• Urban areas: these have radar signatures which vary only slightly throughout the year, and remain only weakly sensitive to soil water content, due to the relatively low percentage of bare soil in urban areas. For these reasons, it was considered inappropriate to include these areas when estimating the dynamics of surface soil moisture content.
In the following, we consider an example: the case of the Savenès station. In the 500 m × 500 m pixel centered on the Savenès station, 17% of the area is classified as forest and 5% as urban. It would be incorrect to take the average value of the radar signals over the total area, since only agricultural area should be considered. For this reason, the corrected radar signal should be computed by excluding urban and forest areas.
Over a 500 m × 500 m pixel, there are approximately 2100 Sentinel 1 pixels. The corrected radar signal is thus computed as the average value of the radar signals corresponding to the Sentinel-1 pixels that are not classed as forest, urban, or water:
σ other 1 n σ no   urban ,   no   forest ,   no   water
  • σ other is the average value of the radar signal over a 500 m × 500 m pixel, corresponding to mainly agricultural areas;
  • n is the number of Sentinel-1 pixels, which are not classed as urban, forest or water in the 500 m × 500 m pixel;
  • σ no   urban   ,   no   forest   ,   no   water is the radar signal over the pixels classed as agricultural areas.
For all of the French sites (see Table 2), the backscatter radar signal used for the SMES algorithm is computed using Equation (3). For the Nigerian, Tunisian, and Beninese sites, there is no need to consider the pixel classifications since there are only agricultural fields in these study areas. For this reason, the average value of the full 500 m × 500 m area can be applied.

3.3. Use of the Vegetation Density Information

As described in Section 3.1, the vegetation can have a significant influence on the backscatter radar signals. The approach proposed in this study associates the vegetation density information with changes in the radar signal. This can be done by distinguishing between two vegetation classes: one corresponding to bare soil or a low vegetation density, and the other corresponding to dense vegetation. We have used NDVI to build these two classes, with a low NDVI value corresponding to the first vegetation class, and a high value corresponding to the second class. The median value of the NDVI over the time and for each pixel was used to create these two vegetation classes, with an equal number of dates in each group. For this reason, a different value of “median NDVI” was associated with each 500 m × 500 m pixel, depending on the characteristics of the vegetation in each pixel. Following this initial step, each 500 m × 500 m pixel can be associated with a radar time series, classified into two vegetation classes. This approach makes it straightforward to compute a pair of radar signal extrema ( σ min and σ m a x ) for low vegetation density areas and a second pair for high vegetation density areas. In Equation (1), the appropriate pair of radar signals ( σ m i n and σ m a x ) is used.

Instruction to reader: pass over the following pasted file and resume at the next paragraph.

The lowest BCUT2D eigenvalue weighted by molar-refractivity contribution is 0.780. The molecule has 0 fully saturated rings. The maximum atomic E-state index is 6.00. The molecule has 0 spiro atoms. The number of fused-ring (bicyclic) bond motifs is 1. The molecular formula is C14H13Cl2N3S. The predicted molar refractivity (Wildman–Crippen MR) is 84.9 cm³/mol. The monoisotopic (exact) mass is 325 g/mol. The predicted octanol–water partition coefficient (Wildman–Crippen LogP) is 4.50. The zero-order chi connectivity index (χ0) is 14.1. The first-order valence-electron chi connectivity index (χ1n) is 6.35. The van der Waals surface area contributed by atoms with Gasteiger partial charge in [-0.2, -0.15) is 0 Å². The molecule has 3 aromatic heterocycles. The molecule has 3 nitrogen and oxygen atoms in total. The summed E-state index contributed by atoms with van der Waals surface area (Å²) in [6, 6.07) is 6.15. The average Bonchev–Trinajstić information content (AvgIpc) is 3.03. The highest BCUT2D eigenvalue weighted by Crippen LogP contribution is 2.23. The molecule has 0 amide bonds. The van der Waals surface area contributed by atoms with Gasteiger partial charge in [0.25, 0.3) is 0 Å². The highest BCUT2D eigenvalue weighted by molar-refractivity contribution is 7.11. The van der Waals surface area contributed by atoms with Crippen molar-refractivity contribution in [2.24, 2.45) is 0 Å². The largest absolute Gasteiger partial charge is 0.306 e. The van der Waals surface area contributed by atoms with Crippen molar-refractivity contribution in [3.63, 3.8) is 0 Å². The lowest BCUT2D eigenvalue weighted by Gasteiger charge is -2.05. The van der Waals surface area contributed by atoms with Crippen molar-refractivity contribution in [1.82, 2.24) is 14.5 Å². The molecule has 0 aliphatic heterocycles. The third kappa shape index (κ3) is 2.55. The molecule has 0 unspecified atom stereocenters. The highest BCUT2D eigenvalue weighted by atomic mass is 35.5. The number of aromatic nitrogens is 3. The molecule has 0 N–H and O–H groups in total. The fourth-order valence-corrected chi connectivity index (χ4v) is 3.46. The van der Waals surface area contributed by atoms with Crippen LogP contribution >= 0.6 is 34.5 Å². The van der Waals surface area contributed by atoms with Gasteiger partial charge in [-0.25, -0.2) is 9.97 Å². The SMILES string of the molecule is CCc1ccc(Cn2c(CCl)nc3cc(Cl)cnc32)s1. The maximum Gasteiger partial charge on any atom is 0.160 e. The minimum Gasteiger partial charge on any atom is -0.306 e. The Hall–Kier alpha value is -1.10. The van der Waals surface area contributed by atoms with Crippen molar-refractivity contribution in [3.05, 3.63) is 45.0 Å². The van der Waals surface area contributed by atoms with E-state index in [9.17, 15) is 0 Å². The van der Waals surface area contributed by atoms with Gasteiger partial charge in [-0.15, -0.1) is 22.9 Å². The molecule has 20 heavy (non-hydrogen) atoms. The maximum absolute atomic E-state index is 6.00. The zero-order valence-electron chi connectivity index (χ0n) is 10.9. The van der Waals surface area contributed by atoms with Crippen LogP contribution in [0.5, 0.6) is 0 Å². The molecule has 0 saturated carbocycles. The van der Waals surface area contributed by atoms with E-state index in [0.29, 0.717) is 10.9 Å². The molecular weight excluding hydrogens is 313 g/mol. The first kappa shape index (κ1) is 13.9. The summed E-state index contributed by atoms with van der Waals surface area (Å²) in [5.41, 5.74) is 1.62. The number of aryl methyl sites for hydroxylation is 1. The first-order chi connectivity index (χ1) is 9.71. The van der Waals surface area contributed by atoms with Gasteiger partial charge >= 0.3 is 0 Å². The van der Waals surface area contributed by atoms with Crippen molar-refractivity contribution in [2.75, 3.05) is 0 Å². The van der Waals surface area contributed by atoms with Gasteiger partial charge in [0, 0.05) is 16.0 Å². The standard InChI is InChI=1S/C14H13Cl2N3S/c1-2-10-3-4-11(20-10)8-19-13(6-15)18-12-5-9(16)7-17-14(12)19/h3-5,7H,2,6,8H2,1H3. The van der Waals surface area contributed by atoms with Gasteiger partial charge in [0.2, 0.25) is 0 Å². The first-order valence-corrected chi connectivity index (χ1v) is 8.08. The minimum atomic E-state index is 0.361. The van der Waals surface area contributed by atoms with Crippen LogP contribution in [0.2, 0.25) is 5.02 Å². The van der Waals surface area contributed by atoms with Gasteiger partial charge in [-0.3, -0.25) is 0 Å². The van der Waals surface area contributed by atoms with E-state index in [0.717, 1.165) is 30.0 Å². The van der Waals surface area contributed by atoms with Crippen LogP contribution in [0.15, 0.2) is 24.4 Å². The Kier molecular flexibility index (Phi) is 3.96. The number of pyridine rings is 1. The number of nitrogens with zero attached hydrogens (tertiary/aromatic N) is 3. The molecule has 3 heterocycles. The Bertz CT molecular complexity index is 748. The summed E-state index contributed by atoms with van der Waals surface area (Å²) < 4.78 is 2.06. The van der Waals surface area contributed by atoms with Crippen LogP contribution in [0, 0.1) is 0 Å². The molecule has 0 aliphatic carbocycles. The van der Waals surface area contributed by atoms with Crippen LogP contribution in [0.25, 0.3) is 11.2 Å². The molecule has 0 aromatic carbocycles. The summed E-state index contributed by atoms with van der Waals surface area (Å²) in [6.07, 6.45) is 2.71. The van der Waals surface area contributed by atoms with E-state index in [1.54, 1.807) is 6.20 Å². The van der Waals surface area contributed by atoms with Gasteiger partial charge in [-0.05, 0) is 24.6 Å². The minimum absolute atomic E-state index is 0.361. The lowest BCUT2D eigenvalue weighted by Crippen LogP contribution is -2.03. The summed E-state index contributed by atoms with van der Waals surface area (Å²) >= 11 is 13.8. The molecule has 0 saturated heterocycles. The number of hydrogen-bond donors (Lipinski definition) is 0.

In this case, the first step is to compute the NDVI value, taking into account only areas that are sensitive to surface soil moisture. As explained in the section on radar signal correction, it appears to be useful to remove forest and urban areas when computing the NDVI. In order to correct the NDVI computed from MODIS data, to produce a value referred to as N D V I other (corresponding essentially to the NDVI of agricultural areas), we use a combination of MODIS and Sentinel-2 products to achieve the best possible spatial and temporal resolutions for this parameter.
The NDVI derived from MODIS and Sentinel-2 data were first compared, as shown in Figure 3, confirming that they have very similar trends. In the case of the 31TCJ tile (in the vicinity of Toulouse), the MODIS NDVI was averaged over all pixels, in order to provide one value per day. Similarly, the Sentinel-2 NDVI was averaged, and then compared to the averaged MODIS NDVI values. It can be seen that these averaged NDVI values follow the same trend, with a RMSE of 0.08. The differences between these two sets of NDVI values can be accounted for by differences in data correction methodology and instrumental configuration (incidence angle, etc.).
It is then considered that for a given pixel, the NDVI can be expressed as the weighted sum of the NDVIs associated with each type of landscape, multiplied by the proportion of each of these landscapes, as shown in Equation (4). The latter proportions are derived from the landcover map, at the resolution provided by Sentinel-2. Since the values of NDVI provided by MODIS and Sentinel-2 are similar, the NDVI for each 500 m × 500 m pixel can be computed from the mean value of the MODIS pixel NDVIs. As explained above, it was preferred to use the NDVI computed from MODIS data rather than from Sentinel-2 data, due to the higher expected useful coverage of all study sites by MODIS. Equation (4) is thus computed at a scale of 500 m.
N D V I av = N D V I forest × F forest + N D V I water × F water + N D V I urban × F urban + N D V I other × F other
  • F forest , F urban , F water , and F other are the percentages of Sentinel-2 pixels tagged as forest (and, respectively, urban, water, or other). As an example, for the 31TCJ tile, 13.3% of this area is covered by forests, 9.2% is urban, and only 0.9% is covered by water. Thus, the remaining approximately ¾ of the 31TCJ tile is tagged as agricultural or natural landscapes;